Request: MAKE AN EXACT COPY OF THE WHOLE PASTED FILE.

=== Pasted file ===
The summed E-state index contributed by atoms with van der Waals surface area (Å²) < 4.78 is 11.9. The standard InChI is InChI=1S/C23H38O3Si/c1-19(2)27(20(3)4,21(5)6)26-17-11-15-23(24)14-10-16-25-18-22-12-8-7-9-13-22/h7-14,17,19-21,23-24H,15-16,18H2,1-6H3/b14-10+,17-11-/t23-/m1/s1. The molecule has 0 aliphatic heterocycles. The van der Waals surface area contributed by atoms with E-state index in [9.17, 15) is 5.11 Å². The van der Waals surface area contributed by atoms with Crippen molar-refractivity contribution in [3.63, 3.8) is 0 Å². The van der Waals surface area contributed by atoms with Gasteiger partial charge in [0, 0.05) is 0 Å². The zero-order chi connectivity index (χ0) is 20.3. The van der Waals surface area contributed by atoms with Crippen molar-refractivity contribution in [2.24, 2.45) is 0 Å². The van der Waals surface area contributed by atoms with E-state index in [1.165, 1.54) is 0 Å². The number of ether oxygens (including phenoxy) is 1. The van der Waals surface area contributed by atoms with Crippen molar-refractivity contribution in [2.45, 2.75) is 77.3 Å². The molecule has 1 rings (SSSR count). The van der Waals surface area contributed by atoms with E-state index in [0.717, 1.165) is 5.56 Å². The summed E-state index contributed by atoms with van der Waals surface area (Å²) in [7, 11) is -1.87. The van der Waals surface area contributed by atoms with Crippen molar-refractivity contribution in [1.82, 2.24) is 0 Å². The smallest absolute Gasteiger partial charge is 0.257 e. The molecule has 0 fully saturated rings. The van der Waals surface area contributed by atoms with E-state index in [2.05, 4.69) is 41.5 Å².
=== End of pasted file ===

The summed E-state index contributed by atoms with van der Waals surface area (Å²) < 4.78 is 11.9. The standard InChI is InChI=1S/C23H38O3Si/c1-19(2)27(20(3)4,21(5)6)26-17-11-15-23(24)14-10-16-25-18-22-12-8-7-9-13-22/h7-14,17,19-21,23-24H,15-16,18H2,1-6H3/b14-10+,17-11-/t23-/m1/s1. The molecule has 0 aliphatic heterocycles. The van der Waals surface area contributed by atoms with E-state index in [9.17, 15) is 5.11 Å². The van der Waals surface area contributed by atoms with Crippen molar-refractivity contribution in [3.63, 3.8) is 0 Å². The van der Waals surface area contributed by atoms with Gasteiger partial charge in [0, 0.05) is 0 Å². The zero-order chi connectivity index (χ0) is 20.3. The van der Waals surface area contributed by atoms with Crippen molar-refractivity contribution in [2.24, 2.45) is 0 Å². The van der Waals surface area contributed by atoms with E-state index in [1.165, 1.54) is 0 Å². The number of ether oxygens (including phenoxy) is 1. The van der Waals surface area contributed by atoms with Crippen molar-refractivity contribution in [2.45, 2.75) is 77.3 Å². The molecule has 1 rings (SSSR count). The van der Waals surface area contributed by atoms with E-state index in [0.717, 1.165) is 5.56 Å². The summed E-state index contributed by atoms with van der Waals surface area (Å²) in [7, 11) is -1.87. The van der Waals surface area contributed by atoms with Crippen molar-refractivity contribution in [1.82, 2.24) is 0 Å². The smallest absolute Gasteiger partial charge is 0.257 e. The molecule has 0 fully saturated rings. The van der Waals surface area contributed by atoms with E-state index in [2.05, 4.69) is 41.5 Å².